Guide to Dinosaur Provincial Park Camping
The Dinosaur Provincial Park camping trip is sure to be the perfect fit for your bucket list. This park is located near Drumheller, Alberta, and offers breathtaking views of badlands and river valleys that are teeming with prehistoric fossils, making it one of Canada’s most unique natural areas.
Truly a haven for outdoorsy types and dinosaur enthusiasts alike, there’s no better place than Dinosaur Provincial Park to explore the stunning landscape and learn more about the fascinating history of our planet!
One of Southern Alberta’s hidden treasures is Dinosaur Provincial Park. It is the largest badlands region in Canada and contains some of the most magnificent and incredible landscapes outside of the Rockies.
Dinosaur Provincial Park Camping Sites are located in Dinosaur Provincial Park, 48 kilometers northeast of Brooks off Highway 876.
There are more than 120 RV and tent-friendly sites, including three pull-through, powered, and unserviced options.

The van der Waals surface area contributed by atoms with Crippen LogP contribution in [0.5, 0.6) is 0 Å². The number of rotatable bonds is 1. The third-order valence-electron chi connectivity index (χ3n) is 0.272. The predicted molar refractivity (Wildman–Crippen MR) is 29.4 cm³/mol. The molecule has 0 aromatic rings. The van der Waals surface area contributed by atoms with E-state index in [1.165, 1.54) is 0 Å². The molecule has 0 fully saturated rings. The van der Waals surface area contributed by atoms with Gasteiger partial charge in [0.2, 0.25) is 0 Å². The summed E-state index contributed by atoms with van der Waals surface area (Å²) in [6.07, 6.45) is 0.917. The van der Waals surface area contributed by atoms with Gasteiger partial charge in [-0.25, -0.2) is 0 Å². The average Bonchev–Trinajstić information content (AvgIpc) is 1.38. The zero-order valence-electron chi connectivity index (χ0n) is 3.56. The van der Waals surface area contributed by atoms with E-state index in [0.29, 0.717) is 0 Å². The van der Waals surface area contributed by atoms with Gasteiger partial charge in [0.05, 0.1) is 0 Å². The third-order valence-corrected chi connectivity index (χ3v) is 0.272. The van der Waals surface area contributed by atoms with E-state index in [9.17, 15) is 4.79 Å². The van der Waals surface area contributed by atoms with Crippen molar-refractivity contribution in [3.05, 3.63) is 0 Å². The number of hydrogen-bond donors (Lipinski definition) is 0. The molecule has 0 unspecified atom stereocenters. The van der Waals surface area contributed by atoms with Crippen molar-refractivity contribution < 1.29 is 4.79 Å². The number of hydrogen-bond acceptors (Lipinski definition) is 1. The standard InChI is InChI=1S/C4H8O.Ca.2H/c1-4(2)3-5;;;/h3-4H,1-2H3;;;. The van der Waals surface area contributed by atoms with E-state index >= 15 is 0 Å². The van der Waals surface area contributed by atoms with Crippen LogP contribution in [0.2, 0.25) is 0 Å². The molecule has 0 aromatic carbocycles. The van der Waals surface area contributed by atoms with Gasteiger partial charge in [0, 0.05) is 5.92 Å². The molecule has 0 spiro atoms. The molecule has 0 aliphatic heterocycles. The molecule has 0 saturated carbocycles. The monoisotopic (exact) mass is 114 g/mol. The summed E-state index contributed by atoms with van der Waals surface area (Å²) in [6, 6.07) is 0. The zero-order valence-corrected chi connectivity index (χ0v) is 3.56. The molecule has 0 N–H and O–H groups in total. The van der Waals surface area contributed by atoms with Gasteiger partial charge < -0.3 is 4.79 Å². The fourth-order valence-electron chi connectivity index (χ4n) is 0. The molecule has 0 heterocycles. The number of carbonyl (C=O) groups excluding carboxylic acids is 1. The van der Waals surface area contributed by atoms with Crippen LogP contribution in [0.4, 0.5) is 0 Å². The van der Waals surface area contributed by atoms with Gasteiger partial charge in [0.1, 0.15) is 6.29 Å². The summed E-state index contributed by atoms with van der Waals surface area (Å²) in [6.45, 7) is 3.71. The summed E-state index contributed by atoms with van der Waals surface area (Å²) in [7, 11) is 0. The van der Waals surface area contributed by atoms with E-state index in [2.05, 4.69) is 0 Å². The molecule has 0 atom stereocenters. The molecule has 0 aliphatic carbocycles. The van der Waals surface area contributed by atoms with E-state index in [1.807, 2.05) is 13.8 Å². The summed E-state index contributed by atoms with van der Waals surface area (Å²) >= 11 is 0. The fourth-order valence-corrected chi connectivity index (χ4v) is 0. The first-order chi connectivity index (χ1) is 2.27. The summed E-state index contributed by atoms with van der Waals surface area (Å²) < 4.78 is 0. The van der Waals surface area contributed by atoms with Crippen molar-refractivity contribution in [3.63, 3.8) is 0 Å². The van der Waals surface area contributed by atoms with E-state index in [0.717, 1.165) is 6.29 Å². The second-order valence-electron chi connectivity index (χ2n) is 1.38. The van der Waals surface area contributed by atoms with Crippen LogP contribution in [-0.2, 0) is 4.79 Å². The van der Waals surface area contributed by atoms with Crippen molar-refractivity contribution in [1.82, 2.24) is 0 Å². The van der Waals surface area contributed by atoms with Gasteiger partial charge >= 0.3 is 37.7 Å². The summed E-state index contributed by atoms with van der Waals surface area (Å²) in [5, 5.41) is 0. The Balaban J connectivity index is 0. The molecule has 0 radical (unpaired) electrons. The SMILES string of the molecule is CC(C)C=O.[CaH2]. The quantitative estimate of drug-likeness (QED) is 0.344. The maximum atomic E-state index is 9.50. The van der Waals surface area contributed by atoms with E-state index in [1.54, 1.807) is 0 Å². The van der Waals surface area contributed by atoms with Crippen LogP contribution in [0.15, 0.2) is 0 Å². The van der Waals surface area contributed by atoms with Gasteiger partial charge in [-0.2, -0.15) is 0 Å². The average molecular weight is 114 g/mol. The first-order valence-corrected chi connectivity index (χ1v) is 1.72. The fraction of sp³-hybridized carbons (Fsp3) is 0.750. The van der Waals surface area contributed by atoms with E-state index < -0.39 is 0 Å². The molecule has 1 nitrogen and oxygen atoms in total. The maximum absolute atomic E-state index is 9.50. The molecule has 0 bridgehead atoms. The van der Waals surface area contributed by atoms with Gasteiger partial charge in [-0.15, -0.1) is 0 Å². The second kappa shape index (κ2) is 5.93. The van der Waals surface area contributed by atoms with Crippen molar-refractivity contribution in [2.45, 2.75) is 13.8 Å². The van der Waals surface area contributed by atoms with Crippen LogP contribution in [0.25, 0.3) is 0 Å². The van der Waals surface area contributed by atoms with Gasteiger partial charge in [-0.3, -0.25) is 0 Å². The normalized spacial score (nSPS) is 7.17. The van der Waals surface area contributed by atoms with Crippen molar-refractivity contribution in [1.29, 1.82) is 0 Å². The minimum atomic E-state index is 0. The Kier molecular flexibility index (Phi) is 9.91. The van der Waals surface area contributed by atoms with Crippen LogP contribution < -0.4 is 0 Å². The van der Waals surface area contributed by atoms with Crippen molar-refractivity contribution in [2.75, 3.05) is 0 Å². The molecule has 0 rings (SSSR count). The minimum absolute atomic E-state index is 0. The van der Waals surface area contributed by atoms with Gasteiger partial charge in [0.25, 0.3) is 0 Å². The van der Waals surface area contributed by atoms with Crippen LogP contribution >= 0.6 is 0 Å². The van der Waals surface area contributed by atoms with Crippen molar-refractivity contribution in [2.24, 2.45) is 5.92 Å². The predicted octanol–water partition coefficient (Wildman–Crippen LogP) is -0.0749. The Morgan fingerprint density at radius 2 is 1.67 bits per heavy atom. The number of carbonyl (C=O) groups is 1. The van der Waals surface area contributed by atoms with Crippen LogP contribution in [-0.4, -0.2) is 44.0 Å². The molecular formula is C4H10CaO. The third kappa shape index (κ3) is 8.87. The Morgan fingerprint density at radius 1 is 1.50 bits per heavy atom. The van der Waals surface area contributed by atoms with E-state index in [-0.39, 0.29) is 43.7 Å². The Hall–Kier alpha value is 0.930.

The Red Deer River
The Red Deer River flows alongside the campground, which is tucked away in a valley behind cottonwood trees. Several spots have a view of Little Sandhill Creek. Walk through the stunning, distinctive scenery, join a tour, or attend a performance in the amphitheater (July and August only).
Badlands camping is an incredible adventure. Booking in advance is advised at this busy campground. The campground is accessible all year and operates on a first-come, first-served basis from October to May.
Top 15 things to do while Camping in Dinosaur Provincial Park
Take the incredible view from the entrance sign
You’ll notice the entry sign as soon as you arrive at Dinosaur Provincial Park. Hang a right into the parking lot before continuing down the road past it. From there, you may enjoy the most spectacular view of the entire area. Only from here can you properly grasp the vastness of this stunning Badlands area.